Two more observations in his book were particularly striking given the current discussions in the field about consumerism and housing. Lebskii locates a shift that took place at some point after the Second World War when enterprises and not City Soviets were the main financers of housing. The huge labor turnover (tekuchest’) in Soviet enterprises threatened not only plan-fulfillment but the entire production. Enterprises were so dependent on workers that they essentially paid them wages, but bought them with apartments, schooling and consumer products. According to Lebskii this shift from municipal to enterprise funding was a symbol of a general transformation within Soviet society which encouraged the individual and autonomous interest of enterprises (and their according ministries) rather than a union-wide perspective of something like a common good. According to Lebskii workers developed a factory patriotism since their well-being indeed depended on the services provided by the factory, however, this reliance on enterprises and their services destroyed Soviet patriotism since the Soviet state (i.e. bureaucracy) was perceived mostly as an obstacle – to the interests of the enterprise and thus the individual worker. For Lebskii the de-throning of GOSPLAN, the Soviet planning agency, in the 1960s already before the Kosygin reforms is one outcome of a polity that privileged enterprises and their limited short-term interests and thus ultimately contributed to the collapse in 1991. A second curious insight of this book is that Khrushchev himself was not too big a fan of this shift of enterprises taking care about their workers’ needs, especially in housing politics. He rather condemned that valuable financial resources were spent on workers rather than for re-investing in and developing productivity and production.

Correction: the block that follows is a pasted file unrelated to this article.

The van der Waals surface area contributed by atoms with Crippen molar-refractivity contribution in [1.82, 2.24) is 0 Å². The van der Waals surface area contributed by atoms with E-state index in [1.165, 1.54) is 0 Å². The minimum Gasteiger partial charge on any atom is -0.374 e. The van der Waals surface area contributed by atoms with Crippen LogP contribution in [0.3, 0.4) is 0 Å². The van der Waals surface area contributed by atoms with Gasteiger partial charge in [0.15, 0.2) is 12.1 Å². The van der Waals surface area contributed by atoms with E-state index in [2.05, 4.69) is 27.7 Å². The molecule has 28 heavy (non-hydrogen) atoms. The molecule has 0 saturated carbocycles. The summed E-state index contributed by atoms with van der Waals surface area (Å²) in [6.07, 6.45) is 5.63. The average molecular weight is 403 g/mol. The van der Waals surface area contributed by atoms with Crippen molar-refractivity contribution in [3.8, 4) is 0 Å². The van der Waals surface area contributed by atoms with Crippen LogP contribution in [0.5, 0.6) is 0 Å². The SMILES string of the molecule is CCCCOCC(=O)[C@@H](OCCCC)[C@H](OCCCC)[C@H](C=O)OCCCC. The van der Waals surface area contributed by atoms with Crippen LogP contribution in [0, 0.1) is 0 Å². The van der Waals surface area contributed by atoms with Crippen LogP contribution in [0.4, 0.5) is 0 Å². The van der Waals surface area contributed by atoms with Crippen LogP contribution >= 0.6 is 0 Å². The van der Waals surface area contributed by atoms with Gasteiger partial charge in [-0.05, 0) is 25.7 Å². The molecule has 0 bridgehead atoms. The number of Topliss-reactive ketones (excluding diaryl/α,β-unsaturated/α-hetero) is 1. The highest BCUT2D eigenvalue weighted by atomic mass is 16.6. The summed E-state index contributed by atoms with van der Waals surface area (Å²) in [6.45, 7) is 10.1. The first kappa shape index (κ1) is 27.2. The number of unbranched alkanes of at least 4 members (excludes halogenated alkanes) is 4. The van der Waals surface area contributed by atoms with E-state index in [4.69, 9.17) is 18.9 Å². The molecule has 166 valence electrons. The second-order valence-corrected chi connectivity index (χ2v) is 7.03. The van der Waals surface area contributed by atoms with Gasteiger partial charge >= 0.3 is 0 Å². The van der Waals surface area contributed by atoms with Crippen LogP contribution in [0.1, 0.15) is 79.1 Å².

As much as this book touches upon almost any ongoing discussion about the economic history of the Soviet Union, the actual conditions of life for Soviet workers remain neglected. In this sense it is much more an economic than a social or labor history. The everyday life of the worker is not Lebskii’s subject in this book although the title promises that. Nevertheless, this has been an inspirational and provocative read since it among many other things demonstrates to which extent “Western” and “Post-Soviet” interests in Soviet History have managed to learn from each other and to some degree even merged in recent years. This rapprochement is one of the past. The publishing house Gorizontal’ has left Russia, the fate of its authors unclear. A book like Lebskii’s won’t be published in Russia anymore – at least not in a foreseeable future which threatens to have become a lot shorter than we used to think.
 Chris Miller, The Struggle to Save the Soviet Economy: Mikhail Gorbachev and the Collapse of the USSR, Chapel Hill 2016; Serhii Plokhy, The Last Empire: The Final Days of the Soviet Union, New York 2014; Stephen Kotkin, Armageddon Averted: The Soviet Collapse, 1970–2000, Oxford 2008.
 On Shkaratan see the recent article by James Allen Nealey, Jr., Ovsei Shkaratan and Soviet Social Structure after Stalin, in: Kritika: Exploration in Russian and Eurasian History 23 (2022), 1, pp. 77–102.
 James R. Millar, The Little Deal: Brezhnev’s Contribution to Aquisitive Socialism, in: Slavic Review 44 (1985), 4, pp. 694–706.
 Elena Bogdanova, Complaints to the Authorities in Russia: A Trap Between Tradition and Legal Modernization, London 2021.